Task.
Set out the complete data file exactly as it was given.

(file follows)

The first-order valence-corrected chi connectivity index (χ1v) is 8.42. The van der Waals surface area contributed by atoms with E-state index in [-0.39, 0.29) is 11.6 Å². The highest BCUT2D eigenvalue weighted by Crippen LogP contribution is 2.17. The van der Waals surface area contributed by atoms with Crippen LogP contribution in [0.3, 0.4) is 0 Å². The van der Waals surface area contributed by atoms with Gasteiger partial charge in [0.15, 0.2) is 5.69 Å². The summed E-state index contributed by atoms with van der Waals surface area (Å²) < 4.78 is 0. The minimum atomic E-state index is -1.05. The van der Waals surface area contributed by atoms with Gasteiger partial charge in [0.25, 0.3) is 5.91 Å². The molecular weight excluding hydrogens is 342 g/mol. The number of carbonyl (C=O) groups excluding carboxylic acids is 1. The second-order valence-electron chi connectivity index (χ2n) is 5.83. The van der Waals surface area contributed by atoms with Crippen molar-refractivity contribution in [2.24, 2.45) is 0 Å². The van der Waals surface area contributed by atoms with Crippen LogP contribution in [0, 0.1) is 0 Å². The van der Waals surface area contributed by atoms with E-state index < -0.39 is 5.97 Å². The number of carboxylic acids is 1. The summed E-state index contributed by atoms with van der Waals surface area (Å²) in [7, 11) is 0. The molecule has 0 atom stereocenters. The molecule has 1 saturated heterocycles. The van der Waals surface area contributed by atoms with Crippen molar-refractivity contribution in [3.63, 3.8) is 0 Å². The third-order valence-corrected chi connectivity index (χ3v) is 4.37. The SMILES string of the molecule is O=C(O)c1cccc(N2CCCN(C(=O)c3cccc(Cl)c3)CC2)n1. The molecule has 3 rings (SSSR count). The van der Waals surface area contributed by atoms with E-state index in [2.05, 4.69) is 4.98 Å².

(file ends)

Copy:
The first-order valence-corrected chi connectivity index (χ1v) is 8.42. The van der Waals surface area contributed by atoms with E-state index in [-0.39, 0.29) is 11.6 Å². The highest BCUT2D eigenvalue weighted by Crippen LogP contribution is 2.17. The van der Waals surface area contributed by atoms with Crippen LogP contribution in [0.3, 0.4) is 0 Å². The van der Waals surface area contributed by atoms with Gasteiger partial charge in [0.15, 0.2) is 5.69 Å². The summed E-state index contributed by atoms with van der Waals surface area (Å²) < 4.78 is 0. The minimum atomic E-state index is -1.05. The van der Waals surface area contributed by atoms with Gasteiger partial charge in [0.25, 0.3) is 5.91 Å². The molecular weight excluding hydrogens is 342 g/mol. The number of carbonyl (C=O) groups excluding carboxylic acids is 1. The second-order valence-electron chi connectivity index (χ2n) is 5.83. The van der Waals surface area contributed by atoms with Crippen molar-refractivity contribution in [2.24, 2.45) is 0 Å². The van der Waals surface area contributed by atoms with Crippen LogP contribution in [0, 0.1) is 0 Å². The van der Waals surface area contributed by atoms with E-state index < -0.39 is 5.97 Å². The number of carboxylic acids is 1. The summed E-state index contributed by atoms with van der Waals surface area (Å²) in [7, 11) is 0. The molecule has 0 atom stereocenters. The molecule has 1 saturated heterocycles. The van der Waals surface area contributed by atoms with Crippen molar-refractivity contribution in [3.63, 3.8) is 0 Å². The third-order valence-corrected chi connectivity index (χ3v) is 4.37. The SMILES string of the molecule is O=C(O)c1cccc(N2CCCN(C(=O)c3cccc(Cl)c3)CC2)n1. The molecule has 3 rings (SSSR count). The van der Waals surface area contributed by atoms with E-state index in [2.05, 4.69) is 4.98 Å².